Women in Executive Positions: The Interweaving of Individuals and Macro-Institutional Dimensions

Sunday, June 26, 2016: 10:45 AM-12:15 PM
832 Barrows (Barrows Hall)
Vanessa di Paola, Aix-Marseille University, Lest, Marseille, France
Dominique Epiphane, CEREQ, Marseille, France
Stephanie Moullet, Aix-Marseille University, Lest, Marseille, France
Arnaud Dupray, CEREQ, Marseille, France
Occupational gender equality is on the European agenda since its inception. This goal was reiterated in the 90's in promoting the women's access to executive positions. Women are indeed less likely to become managers during their career, as illustrated by the literature on the glass ceiling. In 2014 in the European Union, women represent only 35% of managers (Eurostat, 2015). This proportion varies across countries and those characterized by the highest proportion of women in their active population are not necessarily those who display the highest rate of women’s access to executive positions (Blanchard et al. 2009).

We propose to study mechanisms at work influencing the chance to obtain managerial position for women in the first part of careers. Focusing on this period of life allows us to assess the impact of family events when promotions are the most likely.

Beyond individual factors, institutional and societal contexts more or less foster the chances of women to be manager. By societal contexts, we mean a combination of the legislative context - the laws in favor of professional equality – of the institutional environment - more or less favorable in terms of social policy schemes "family-friendly" - of the organizational and professional system - notably associated to various forms of gendered division of labor and occupations - and finally, of the gender ideology reflecting the state of the gender relations in a given society.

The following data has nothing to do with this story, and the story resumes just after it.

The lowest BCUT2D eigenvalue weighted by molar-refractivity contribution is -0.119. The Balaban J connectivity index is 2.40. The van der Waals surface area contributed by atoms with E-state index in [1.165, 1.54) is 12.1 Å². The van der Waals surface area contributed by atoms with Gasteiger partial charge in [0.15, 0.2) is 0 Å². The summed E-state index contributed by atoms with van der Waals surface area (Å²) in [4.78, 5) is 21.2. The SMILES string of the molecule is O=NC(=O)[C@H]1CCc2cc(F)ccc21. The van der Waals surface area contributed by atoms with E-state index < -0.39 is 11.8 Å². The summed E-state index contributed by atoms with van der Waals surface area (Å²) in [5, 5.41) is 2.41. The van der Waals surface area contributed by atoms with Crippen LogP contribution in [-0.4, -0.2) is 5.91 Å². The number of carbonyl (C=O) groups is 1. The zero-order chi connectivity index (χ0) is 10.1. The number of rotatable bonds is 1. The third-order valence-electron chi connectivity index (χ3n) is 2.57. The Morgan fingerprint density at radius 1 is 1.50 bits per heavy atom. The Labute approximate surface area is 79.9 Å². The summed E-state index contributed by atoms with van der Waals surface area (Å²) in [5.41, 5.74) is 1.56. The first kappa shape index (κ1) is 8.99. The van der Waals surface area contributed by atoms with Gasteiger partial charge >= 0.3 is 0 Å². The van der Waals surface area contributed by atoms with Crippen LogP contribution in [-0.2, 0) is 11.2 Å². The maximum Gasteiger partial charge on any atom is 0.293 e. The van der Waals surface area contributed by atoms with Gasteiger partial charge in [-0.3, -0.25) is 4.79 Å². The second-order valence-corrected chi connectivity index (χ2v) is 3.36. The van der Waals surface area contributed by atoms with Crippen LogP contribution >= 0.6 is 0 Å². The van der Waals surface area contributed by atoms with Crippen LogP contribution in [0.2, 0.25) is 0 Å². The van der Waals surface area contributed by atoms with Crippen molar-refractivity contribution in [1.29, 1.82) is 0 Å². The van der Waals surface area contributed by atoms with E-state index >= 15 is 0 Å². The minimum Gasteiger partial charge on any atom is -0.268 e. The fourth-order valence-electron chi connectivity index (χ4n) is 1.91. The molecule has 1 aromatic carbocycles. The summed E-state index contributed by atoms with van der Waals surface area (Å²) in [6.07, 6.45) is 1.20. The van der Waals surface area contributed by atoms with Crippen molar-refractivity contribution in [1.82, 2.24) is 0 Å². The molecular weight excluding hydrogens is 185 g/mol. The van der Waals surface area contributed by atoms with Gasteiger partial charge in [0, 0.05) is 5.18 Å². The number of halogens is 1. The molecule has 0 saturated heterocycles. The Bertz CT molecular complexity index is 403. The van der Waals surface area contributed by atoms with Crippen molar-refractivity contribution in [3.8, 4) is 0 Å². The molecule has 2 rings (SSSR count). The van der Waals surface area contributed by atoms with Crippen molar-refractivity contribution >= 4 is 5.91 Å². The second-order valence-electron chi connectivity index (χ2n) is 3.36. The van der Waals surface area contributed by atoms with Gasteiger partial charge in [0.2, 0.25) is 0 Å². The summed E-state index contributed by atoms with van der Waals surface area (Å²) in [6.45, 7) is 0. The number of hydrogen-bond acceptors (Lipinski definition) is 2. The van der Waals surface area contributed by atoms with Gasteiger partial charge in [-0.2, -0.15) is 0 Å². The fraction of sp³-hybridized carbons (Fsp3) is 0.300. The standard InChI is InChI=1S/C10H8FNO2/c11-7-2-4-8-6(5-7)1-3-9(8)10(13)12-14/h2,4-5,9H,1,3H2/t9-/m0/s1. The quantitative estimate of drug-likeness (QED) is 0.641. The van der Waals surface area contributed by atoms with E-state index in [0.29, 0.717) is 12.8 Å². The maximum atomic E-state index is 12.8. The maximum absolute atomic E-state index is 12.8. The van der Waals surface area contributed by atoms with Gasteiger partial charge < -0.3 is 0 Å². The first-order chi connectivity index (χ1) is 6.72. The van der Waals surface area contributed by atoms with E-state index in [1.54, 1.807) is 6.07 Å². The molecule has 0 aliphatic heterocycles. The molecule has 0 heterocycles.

Thus we select a set of indicators characterizing these contexts to show if some dimensions have a decisive impact. Moreover, we assume that particular combinations of some of these factors are likely to intervene specifically on women's access to manager and professional positions. The results of previous research providing typologies will help us to define part of these combinations (Pfau-Effinger, 1998; Chang, 2000; Korpi et al., 2013).

The data used come from EU-LFS 2012-2014 surveys. The data collected for the European countries relate to the current situation on the labor market and provide information on the socio-demographic characteristics of workers, including their level of education but also their family situation. Our analysis uses a sample of 20 European countries that differ in terms of female participation to the labor market, division of activities between men and women, social and family policies... In the samples, we only retain the employed labor force with tertiary education and under 40 years old. The manager and professional positions are defined using the 1 and 2 One digit codes of ISCO, 2008.

We use a multi-level approach. This methodology allows highlighting how the institutional and societal context impacts the chances of becoming managers or professionals for young women relative to their male counterparts, given their individual characteristics. In addition, these contexts are likely to influence and modify the role of specific individual attributes like education or family situation for becoming executive. Our ambition is to identify several dimensions at the macro institutional level beyond individual factors - which could be the best levers to fight against this form of professional inequality.